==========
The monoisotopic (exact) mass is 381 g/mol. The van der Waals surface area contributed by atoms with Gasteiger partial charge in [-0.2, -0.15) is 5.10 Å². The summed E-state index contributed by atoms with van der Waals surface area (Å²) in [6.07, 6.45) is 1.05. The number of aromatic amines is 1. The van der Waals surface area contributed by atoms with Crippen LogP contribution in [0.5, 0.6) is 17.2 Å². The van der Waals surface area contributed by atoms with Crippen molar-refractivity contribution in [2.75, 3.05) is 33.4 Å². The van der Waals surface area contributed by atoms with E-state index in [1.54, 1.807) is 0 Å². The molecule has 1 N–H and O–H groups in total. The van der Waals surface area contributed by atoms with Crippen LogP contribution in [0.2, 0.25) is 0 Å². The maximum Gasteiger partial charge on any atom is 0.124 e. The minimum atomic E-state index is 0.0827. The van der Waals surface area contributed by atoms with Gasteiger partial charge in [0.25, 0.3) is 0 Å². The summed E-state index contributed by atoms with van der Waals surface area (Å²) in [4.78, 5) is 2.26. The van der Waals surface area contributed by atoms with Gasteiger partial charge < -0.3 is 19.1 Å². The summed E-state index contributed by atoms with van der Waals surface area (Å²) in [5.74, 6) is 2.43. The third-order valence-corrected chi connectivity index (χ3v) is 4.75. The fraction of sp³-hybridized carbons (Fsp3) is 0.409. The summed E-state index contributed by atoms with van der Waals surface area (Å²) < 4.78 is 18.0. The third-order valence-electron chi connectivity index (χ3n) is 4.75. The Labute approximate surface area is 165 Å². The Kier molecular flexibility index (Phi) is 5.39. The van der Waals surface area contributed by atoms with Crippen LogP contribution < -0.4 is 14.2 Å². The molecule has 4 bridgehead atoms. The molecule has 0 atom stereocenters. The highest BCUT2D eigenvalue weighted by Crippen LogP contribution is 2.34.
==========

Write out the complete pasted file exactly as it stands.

The monoisotopic (exact) mass is 381 g/mol. The van der Waals surface area contributed by atoms with Gasteiger partial charge in [-0.2, -0.15) is 5.10 Å². The summed E-state index contributed by atoms with van der Waals surface area (Å²) in [6.07, 6.45) is 1.05. The number of aromatic amines is 1. The van der Waals surface area contributed by atoms with Crippen LogP contribution in [0.5, 0.6) is 17.2 Å². The van der Waals surface area contributed by atoms with Crippen molar-refractivity contribution in [2.75, 3.05) is 33.4 Å². The van der Waals surface area contributed by atoms with E-state index in [1.54, 1.807) is 0 Å². The molecule has 1 N–H and O–H groups in total. The van der Waals surface area contributed by atoms with Crippen LogP contribution in [0.2, 0.25) is 0 Å². The maximum Gasteiger partial charge on any atom is 0.124 e. The minimum atomic E-state index is 0.0827. The van der Waals surface area contributed by atoms with Gasteiger partial charge in [0.25, 0.3) is 0 Å². The summed E-state index contributed by atoms with van der Waals surface area (Å²) in [4.78, 5) is 2.26. The van der Waals surface area contributed by atoms with Gasteiger partial charge < -0.3 is 19.1 Å². The summed E-state index contributed by atoms with van der Waals surface area (Å²) in [5.74, 6) is 2.43. The third-order valence-corrected chi connectivity index (χ3v) is 4.75. The fraction of sp³-hybridized carbons (Fsp3) is 0.409. The summed E-state index contributed by atoms with van der Waals surface area (Å²) < 4.78 is 18.0. The third-order valence-electron chi connectivity index (χ3n) is 4.75. The Labute approximate surface area is 165 Å². The Kier molecular flexibility index (Phi) is 5.39. The van der Waals surface area contributed by atoms with Crippen LogP contribution < -0.4 is 14.2 Å². The molecule has 4 bridgehead atoms. The molecule has 0 atom stereocenters. The highest BCUT2D eigenvalue weighted by Crippen LogP contribution is 2.34.